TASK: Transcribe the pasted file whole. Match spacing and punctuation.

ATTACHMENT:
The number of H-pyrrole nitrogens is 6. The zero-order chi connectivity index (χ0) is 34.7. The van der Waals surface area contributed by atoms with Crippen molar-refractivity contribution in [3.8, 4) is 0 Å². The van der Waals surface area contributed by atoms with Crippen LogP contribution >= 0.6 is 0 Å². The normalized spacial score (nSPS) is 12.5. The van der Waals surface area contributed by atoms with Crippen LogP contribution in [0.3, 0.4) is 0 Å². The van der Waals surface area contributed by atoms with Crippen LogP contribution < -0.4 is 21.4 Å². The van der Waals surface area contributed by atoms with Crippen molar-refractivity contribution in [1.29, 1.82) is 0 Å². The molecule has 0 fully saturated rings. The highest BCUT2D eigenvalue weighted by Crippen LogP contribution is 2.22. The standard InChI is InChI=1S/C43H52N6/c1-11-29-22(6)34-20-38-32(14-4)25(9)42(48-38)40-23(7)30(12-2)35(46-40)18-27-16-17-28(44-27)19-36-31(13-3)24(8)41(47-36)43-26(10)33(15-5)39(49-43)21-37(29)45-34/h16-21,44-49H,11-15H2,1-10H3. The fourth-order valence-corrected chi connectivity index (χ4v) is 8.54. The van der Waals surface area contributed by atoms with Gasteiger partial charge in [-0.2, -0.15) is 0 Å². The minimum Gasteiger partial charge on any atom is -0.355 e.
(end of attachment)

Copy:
The number of H-pyrrole nitrogens is 6. The zero-order chi connectivity index (χ0) is 34.7. The van der Waals surface area contributed by atoms with Crippen molar-refractivity contribution in [3.8, 4) is 0 Å². The van der Waals surface area contributed by atoms with Crippen LogP contribution >= 0.6 is 0 Å². The normalized spacial score (nSPS) is 12.5. The van der Waals surface area contributed by atoms with Crippen LogP contribution in [0.3, 0.4) is 0 Å². The van der Waals surface area contributed by atoms with Crippen LogP contribution < -0.4 is 21.4 Å². The van der Waals surface area contributed by atoms with Crippen molar-refractivity contribution in [1.29, 1.82) is 0 Å². The molecule has 0 fully saturated rings. The highest BCUT2D eigenvalue weighted by Crippen LogP contribution is 2.22. The standard InChI is InChI=1S/C43H52N6/c1-11-29-22(6)34-20-38-32(14-4)25(9)42(48-38)40-23(7)30(12-2)35(46-40)18-27-16-17-28(44-27)19-36-31(13-3)24(8)41(47-36)43-26(10)33(15-5)39(49-43)21-37(29)45-34/h16-21,44-49H,11-15H2,1-10H3. The fourth-order valence-corrected chi connectivity index (χ4v) is 8.54. The van der Waals surface area contributed by atoms with Gasteiger partial charge in [-0.2, -0.15) is 0 Å². The minimum Gasteiger partial charge on any atom is -0.355 e.